The difference between the R1155L (and N) and other models is thankfully limited to the Coil-Box. L6, L11 and L18 are replaced with L40, L41 and L42. Refer to chapter 35 in A.P.2548A for a detailed description of the changes. A rat’s nest at the best of times, this one was no exception. Judging by the nature of the wiring, I have to conclude that someone had been there before me and replaced the old rubber or cloth covered solid core stuff with brightly coloured PVC-covered multi-strand wire. This may be have been carried out in 1958. There is a service label on the front panel with two entries dated 1958. My task was to carefully dismantle each section in the Coil-Box,  keeping careful note of the wiring, whilst comparing it with the circuit diagram and then drawing the wiring routing along the lines of that shown in Peter Holtham’s book.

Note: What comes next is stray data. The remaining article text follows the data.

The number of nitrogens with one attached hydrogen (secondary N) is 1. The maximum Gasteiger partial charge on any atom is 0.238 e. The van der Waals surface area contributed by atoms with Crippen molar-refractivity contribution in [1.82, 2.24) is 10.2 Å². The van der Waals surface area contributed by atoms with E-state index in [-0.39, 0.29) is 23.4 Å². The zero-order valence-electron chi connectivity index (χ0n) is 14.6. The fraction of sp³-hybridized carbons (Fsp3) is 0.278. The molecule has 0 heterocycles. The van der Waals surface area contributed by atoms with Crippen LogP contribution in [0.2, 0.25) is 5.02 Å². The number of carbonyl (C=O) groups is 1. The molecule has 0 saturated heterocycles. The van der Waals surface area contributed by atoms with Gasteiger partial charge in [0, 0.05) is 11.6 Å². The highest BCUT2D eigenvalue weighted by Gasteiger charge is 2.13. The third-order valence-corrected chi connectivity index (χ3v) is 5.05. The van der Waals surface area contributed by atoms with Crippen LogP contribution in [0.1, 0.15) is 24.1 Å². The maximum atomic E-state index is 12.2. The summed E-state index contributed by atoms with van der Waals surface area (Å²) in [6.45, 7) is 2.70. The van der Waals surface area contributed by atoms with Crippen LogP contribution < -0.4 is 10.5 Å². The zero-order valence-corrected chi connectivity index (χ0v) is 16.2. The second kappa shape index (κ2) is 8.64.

The vitreous enamelled resistor (right) between the 9-way tag board and the bias tag-board was initially thought to be a ‘new’ addition but turned out to be a repair, replacing R3 on the bias board.
Most of the 1940s vintage resistors had been replaced as the photograph on the left shows … five different styles in the area of the second IF amplifier alone!

Like in the DF circuit, some of the 0.1uF capacitors had been replaced.

Once the radio is stripped down to a bare chassis and all the bits and pieces are carefully bagged and labelled, the restoration process can begin. The following images show just a few of the sub-assemblies, before and after re-work.
Left: Bias Tag-Board before
Right: Bias Tag-Board after

An example of a re-stuffed triple capacitor

This is the Audio Filter, sometimes referred to as the hum-filter.
Left: before
Right: after

As mentioned earlier, the BFO/DF compartment had been worked on somewhat. During re-work I found that one of the stacked capacitors at the bottom of the DF sub-compartment was short-circuit. Also, most of the tags on the BFO board itself were broken. I managed to salvage a replacement board, a 5nF capacitor and a block capacitor from a couple of scrap units.